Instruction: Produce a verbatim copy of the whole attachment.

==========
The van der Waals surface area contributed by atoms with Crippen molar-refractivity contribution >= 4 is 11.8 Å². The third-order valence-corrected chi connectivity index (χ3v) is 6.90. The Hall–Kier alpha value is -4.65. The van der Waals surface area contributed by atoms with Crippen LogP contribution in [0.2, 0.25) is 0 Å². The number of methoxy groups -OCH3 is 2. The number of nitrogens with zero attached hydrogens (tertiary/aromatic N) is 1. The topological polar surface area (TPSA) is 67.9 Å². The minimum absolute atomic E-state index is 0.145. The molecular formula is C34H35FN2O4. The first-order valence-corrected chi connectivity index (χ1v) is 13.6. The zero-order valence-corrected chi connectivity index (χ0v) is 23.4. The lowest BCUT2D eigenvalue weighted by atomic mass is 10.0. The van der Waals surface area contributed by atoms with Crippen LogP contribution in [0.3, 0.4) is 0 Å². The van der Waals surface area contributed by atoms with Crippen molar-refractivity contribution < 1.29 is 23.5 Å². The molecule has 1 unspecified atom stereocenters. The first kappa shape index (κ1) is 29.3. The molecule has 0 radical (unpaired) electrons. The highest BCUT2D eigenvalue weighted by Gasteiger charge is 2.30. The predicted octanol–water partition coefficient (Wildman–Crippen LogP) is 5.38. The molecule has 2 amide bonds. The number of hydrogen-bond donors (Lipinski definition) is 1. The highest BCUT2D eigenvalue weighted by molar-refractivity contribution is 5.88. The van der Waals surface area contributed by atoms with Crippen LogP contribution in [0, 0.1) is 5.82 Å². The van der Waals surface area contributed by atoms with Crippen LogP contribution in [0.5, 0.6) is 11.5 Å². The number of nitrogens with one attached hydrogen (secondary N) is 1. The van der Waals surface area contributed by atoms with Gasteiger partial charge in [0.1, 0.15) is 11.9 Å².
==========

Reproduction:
The van der Waals surface area contributed by atoms with Crippen molar-refractivity contribution >= 4 is 11.8 Å². The third-order valence-corrected chi connectivity index (χ3v) is 6.90. The Hall–Kier alpha value is -4.65. The van der Waals surface area contributed by atoms with Crippen LogP contribution in [0.2, 0.25) is 0 Å². The number of methoxy groups -OCH3 is 2. The number of nitrogens with zero attached hydrogens (tertiary/aromatic N) is 1. The topological polar surface area (TPSA) is 67.9 Å². The minimum absolute atomic E-state index is 0.145. The molecular formula is C34H35FN2O4. The first-order valence-corrected chi connectivity index (χ1v) is 13.6. The zero-order valence-corrected chi connectivity index (χ0v) is 23.4. The lowest BCUT2D eigenvalue weighted by atomic mass is 10.0. The van der Waals surface area contributed by atoms with Crippen LogP contribution in [0.3, 0.4) is 0 Å². The van der Waals surface area contributed by atoms with Crippen molar-refractivity contribution < 1.29 is 23.5 Å². The molecule has 1 unspecified atom stereocenters. The first kappa shape index (κ1) is 29.3. The molecule has 0 radical (unpaired) electrons. The highest BCUT2D eigenvalue weighted by Gasteiger charge is 2.30. The predicted octanol–water partition coefficient (Wildman–Crippen LogP) is 5.38. The molecule has 2 amide bonds. The number of hydrogen-bond donors (Lipinski definition) is 1. The highest BCUT2D eigenvalue weighted by molar-refractivity contribution is 5.88. The van der Waals surface area contributed by atoms with Crippen LogP contribution in [0, 0.1) is 5.82 Å². The van der Waals surface area contributed by atoms with Crippen LogP contribution in [0.5, 0.6) is 11.5 Å². The number of nitrogens with one attached hydrogen (secondary N) is 1. The van der Waals surface area contributed by atoms with Gasteiger partial charge in [0.1, 0.15) is 11.9 Å².